David G. Derrick, Jr. didn’t set out to make animated movies like “Megamind” and “How to Train Your Dragon.”
Derrick wanted to be a fine artist until he realized what that actually meant.
“If you’re going to be a successful painter, you’re catering to an elite few. That didn’t sit well with me,” Derrick says. Seeing the animated 1999 film “Tarzan” changed the course of his career.
“I remember those Glen Keane drawings of the hands, and I was like, ‘this is an artist,’” he says. “That got me on my path.”
That path finally led to Disney, where he joined the animation giant to help created “Moana.”
The CG feature follows a Polynesian teen (Auli’I Cravalho) who teams with a demi-god (Dwayne Johnson) to unlock a centuries old mystery. The family-friendly tale gets a boost by original music from “Hamilton” creator Lin-Manuel Miranda.
Derrick served as a story artist on the film. That meant he worked with the directors, writers and musicians to visualize the finished product.
To prepare, he visited Tahiti and other Hawaiian haunts to make sure their artistry served the story. And, more importantly, honored the culture in question.
That proved both a professional and personal quest for the animation veteran. So Derrick, who is of Samoan ancestry, joined his brothers and sisters to reconnect with their roots.
“One of my favorite parts was just walking through the market and observing. I had my sketch pad, but you have to live it,” he says of Team Disney’s research for the film.
He took away a memento from his journey.
“I went out to the grave of my ancestor and made a rubbing. I put it above my desk … it’s both a thank you and an apology. Thank you for heritage and apology for the way you’ve been treated … the Polynesian culture is one that has been abused. There’s no question.”
In “Moana,” the cultural art of wayfinding plays a critical role in the story. It’s one reason Derrick is proud to share the film with his own children.
For animator Hyrum Osmond, research remains a critical part of the elusive Disney magic.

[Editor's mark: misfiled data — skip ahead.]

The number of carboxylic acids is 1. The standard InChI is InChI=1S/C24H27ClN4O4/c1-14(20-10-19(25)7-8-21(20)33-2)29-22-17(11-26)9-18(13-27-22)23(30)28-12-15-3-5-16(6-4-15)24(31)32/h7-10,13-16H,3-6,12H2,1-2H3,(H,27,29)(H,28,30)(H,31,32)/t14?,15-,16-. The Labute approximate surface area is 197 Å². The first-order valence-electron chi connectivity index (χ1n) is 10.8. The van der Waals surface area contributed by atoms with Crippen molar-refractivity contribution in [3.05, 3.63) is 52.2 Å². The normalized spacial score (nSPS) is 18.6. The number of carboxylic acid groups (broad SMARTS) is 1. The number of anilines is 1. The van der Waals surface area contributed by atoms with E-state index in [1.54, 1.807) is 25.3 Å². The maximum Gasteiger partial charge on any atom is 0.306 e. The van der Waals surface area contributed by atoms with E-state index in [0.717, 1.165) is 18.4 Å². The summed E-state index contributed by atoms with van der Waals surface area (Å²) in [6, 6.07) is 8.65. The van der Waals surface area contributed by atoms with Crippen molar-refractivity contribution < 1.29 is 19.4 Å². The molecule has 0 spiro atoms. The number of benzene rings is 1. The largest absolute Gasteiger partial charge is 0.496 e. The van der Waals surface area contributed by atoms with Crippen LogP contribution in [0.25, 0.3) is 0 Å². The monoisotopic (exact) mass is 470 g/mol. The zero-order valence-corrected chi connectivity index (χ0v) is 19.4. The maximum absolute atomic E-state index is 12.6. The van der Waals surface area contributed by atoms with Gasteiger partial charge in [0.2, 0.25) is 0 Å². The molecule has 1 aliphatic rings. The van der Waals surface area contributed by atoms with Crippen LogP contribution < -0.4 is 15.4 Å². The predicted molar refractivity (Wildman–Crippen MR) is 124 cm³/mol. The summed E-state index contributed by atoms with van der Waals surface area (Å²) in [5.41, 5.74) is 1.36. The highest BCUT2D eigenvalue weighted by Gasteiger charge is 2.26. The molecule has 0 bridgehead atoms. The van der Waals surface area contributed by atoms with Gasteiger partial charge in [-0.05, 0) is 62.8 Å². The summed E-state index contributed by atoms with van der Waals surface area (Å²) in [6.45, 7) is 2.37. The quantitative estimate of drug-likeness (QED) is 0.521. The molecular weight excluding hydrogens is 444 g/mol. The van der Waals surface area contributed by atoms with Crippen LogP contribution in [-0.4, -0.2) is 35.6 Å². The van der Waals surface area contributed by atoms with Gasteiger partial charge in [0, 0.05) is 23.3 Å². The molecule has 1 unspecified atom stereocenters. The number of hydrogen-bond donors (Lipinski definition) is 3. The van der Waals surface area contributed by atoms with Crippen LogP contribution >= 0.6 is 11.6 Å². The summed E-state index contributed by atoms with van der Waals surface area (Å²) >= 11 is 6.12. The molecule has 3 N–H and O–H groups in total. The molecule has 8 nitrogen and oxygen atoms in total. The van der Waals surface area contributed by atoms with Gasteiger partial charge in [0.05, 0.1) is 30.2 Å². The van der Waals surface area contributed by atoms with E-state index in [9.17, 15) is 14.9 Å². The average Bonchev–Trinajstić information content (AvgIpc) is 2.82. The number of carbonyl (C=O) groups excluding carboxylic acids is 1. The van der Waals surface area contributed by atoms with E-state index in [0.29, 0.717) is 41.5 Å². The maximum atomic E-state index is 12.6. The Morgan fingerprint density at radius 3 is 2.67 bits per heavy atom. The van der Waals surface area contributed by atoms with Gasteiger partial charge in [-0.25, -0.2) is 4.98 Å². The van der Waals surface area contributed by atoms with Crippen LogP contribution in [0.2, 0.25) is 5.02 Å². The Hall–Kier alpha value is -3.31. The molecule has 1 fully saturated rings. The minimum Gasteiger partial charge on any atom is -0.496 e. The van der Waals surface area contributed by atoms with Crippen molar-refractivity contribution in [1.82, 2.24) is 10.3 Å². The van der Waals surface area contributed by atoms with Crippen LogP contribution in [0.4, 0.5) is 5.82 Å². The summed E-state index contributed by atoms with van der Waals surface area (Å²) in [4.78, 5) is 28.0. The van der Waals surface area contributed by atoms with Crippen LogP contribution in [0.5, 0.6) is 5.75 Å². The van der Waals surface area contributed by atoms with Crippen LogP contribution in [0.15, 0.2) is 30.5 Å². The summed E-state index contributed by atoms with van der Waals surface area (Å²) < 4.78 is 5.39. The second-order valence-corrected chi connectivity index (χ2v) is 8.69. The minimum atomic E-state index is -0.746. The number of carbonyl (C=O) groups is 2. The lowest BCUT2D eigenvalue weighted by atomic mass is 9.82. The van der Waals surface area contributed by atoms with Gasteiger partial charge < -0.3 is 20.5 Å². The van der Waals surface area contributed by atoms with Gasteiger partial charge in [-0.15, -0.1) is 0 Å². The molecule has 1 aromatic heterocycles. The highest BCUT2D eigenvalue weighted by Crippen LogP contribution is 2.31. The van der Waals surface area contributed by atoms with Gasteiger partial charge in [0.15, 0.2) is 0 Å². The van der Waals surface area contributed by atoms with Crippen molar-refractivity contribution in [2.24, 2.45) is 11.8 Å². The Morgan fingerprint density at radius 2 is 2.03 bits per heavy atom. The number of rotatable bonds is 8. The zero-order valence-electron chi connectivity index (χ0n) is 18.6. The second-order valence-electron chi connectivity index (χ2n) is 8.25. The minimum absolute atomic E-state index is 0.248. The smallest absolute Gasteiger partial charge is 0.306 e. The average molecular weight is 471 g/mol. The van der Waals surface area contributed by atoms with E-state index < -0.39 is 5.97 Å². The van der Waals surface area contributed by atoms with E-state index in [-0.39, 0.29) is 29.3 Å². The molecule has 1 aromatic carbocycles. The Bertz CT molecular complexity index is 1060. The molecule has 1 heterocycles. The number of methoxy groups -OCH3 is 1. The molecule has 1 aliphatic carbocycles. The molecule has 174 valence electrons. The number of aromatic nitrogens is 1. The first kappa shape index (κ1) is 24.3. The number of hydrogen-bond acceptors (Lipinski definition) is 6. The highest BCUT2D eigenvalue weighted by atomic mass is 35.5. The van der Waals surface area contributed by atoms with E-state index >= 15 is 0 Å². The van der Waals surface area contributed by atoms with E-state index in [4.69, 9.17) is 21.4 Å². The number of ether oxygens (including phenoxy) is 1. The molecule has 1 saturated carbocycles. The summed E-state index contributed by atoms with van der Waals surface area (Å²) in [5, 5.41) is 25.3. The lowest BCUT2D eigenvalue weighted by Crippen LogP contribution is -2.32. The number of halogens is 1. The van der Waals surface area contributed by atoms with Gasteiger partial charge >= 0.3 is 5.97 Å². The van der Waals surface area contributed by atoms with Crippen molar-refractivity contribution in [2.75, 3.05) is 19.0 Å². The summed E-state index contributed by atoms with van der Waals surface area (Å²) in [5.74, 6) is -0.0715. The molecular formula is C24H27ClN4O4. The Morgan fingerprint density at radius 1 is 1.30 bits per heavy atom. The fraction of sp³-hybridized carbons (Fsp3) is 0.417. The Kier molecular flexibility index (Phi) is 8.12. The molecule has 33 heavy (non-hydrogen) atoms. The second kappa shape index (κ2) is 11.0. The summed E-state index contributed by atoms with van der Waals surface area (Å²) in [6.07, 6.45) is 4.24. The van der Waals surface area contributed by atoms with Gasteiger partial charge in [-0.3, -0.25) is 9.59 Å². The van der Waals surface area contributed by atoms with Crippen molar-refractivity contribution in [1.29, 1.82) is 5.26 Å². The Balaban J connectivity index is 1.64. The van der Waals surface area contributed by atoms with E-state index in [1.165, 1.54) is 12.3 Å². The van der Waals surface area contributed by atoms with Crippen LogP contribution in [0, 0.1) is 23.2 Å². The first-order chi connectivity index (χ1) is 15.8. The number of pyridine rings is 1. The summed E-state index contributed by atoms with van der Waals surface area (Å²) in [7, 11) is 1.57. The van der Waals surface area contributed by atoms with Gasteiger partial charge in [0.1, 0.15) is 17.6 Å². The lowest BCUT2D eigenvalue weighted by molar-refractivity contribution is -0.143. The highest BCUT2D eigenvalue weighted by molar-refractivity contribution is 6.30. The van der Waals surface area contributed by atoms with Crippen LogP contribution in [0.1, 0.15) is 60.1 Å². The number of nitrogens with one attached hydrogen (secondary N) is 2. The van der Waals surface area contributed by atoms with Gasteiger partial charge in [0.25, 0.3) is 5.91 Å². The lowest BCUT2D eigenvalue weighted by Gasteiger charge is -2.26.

“You can only write and draw and animate from what you know,” says Osmond, who served as the co-head of animation on the film. “For us to actually go to the islands, to see how the umu prep is done, how the light shines on the water … it all informs the work we do.”
FAST FACT: Hei Hei, the scene-stealing rooster in “Moana,” almost got clipped from the film. The creative team were tasked with improving the character … or else. The answer? Making him significantly dumber than originally intended.
Osmond says that work involves intensely studying the actors tasked with bringing the characters to life. When Johnson entered the recording booth, Disney animators were on hand to sketch the actor’s gestures.
“It’s not copying them one to one, but creating a believable performance,” says Osmond, who worked on the iconic Olaf character on Disney’s “Frozen.”
The animator came away impressed with the hulking action star.
“He gave us so much to work with,” he says.
So did Osmond’s own son during the “Frozen” production. He brought in video of his son in action to help guide the animation team bringing the silly snowman to life. Osmond did something similar for “Moana’s” lead character. This time, his daughter served as the animators’ muse.
“She just felt like Moana when she was younger,” he says.
Derrick found his first time working for the house that Mickey built different than past working environments. Some might expect a more authoritarian creative process, given the company’s stature.
Not even close.
“It’s very egalitarian … it’s really just the best ideas that rise to the top. It takes a humble leader to recognizes that,” Derrick says. “Everyone feels invested.”
Another key difference working under the Disney umbrella? It’s all about the drawings. For “Moana,” that meant more than 100,000 sketches before the film was finally ready.
“With other studios, it’s all computer generated stuff. You go to Disney, and you’re surrounded by Dumbo drawings,” Derrick says.